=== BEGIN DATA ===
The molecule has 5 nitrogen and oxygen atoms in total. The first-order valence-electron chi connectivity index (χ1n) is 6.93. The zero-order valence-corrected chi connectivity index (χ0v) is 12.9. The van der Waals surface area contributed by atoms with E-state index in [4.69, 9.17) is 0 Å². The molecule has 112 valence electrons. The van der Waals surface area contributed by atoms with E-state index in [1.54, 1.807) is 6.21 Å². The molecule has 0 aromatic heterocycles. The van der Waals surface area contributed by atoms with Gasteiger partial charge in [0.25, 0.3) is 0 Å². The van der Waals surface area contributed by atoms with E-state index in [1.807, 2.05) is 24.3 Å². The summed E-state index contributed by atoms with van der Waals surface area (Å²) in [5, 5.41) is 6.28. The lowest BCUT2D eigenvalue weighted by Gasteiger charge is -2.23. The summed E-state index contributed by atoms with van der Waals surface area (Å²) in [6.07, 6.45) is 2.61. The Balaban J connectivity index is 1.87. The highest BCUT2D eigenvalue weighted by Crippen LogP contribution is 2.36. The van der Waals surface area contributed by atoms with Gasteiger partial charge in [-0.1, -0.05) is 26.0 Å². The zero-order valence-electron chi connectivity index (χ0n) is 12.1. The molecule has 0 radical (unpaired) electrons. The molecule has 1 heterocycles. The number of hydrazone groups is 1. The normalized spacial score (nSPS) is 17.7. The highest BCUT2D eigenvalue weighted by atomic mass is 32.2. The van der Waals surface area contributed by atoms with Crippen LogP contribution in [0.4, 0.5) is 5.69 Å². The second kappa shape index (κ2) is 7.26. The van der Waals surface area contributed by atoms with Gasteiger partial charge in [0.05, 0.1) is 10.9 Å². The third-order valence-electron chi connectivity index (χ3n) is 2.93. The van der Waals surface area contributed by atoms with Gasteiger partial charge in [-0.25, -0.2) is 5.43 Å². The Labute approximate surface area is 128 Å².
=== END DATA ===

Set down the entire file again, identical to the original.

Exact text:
The molecule has 5 nitrogen and oxygen atoms in total. The first-order valence-electron chi connectivity index (χ1n) is 6.93. The zero-order valence-corrected chi connectivity index (χ0v) is 12.9. The van der Waals surface area contributed by atoms with E-state index in [4.69, 9.17) is 0 Å². The molecule has 112 valence electrons. The van der Waals surface area contributed by atoms with E-state index in [1.54, 1.807) is 6.21 Å². The molecule has 0 aromatic heterocycles. The van der Waals surface area contributed by atoms with Gasteiger partial charge in [0.25, 0.3) is 0 Å². The van der Waals surface area contributed by atoms with E-state index in [1.807, 2.05) is 24.3 Å². The summed E-state index contributed by atoms with van der Waals surface area (Å²) in [5, 5.41) is 6.28. The lowest BCUT2D eigenvalue weighted by Gasteiger charge is -2.23. The summed E-state index contributed by atoms with van der Waals surface area (Å²) in [6.07, 6.45) is 2.61. The Balaban J connectivity index is 1.87. The highest BCUT2D eigenvalue weighted by Crippen LogP contribution is 2.36. The van der Waals surface area contributed by atoms with Gasteiger partial charge in [-0.1, -0.05) is 26.0 Å². The zero-order valence-electron chi connectivity index (χ0n) is 12.1. The molecule has 0 radical (unpaired) electrons. The molecule has 1 heterocycles. The number of hydrazone groups is 1. The normalized spacial score (nSPS) is 17.7. The highest BCUT2D eigenvalue weighted by atomic mass is 32.2. The van der Waals surface area contributed by atoms with Crippen LogP contribution in [0.4, 0.5) is 5.69 Å². The second kappa shape index (κ2) is 7.26. The van der Waals surface area contributed by atoms with Gasteiger partial charge in [0.05, 0.1) is 10.9 Å². The third-order valence-electron chi connectivity index (χ3n) is 2.93. The van der Waals surface area contributed by atoms with Gasteiger partial charge in [-0.25, -0.2) is 5.43 Å². The Labute approximate surface area is 128 Å².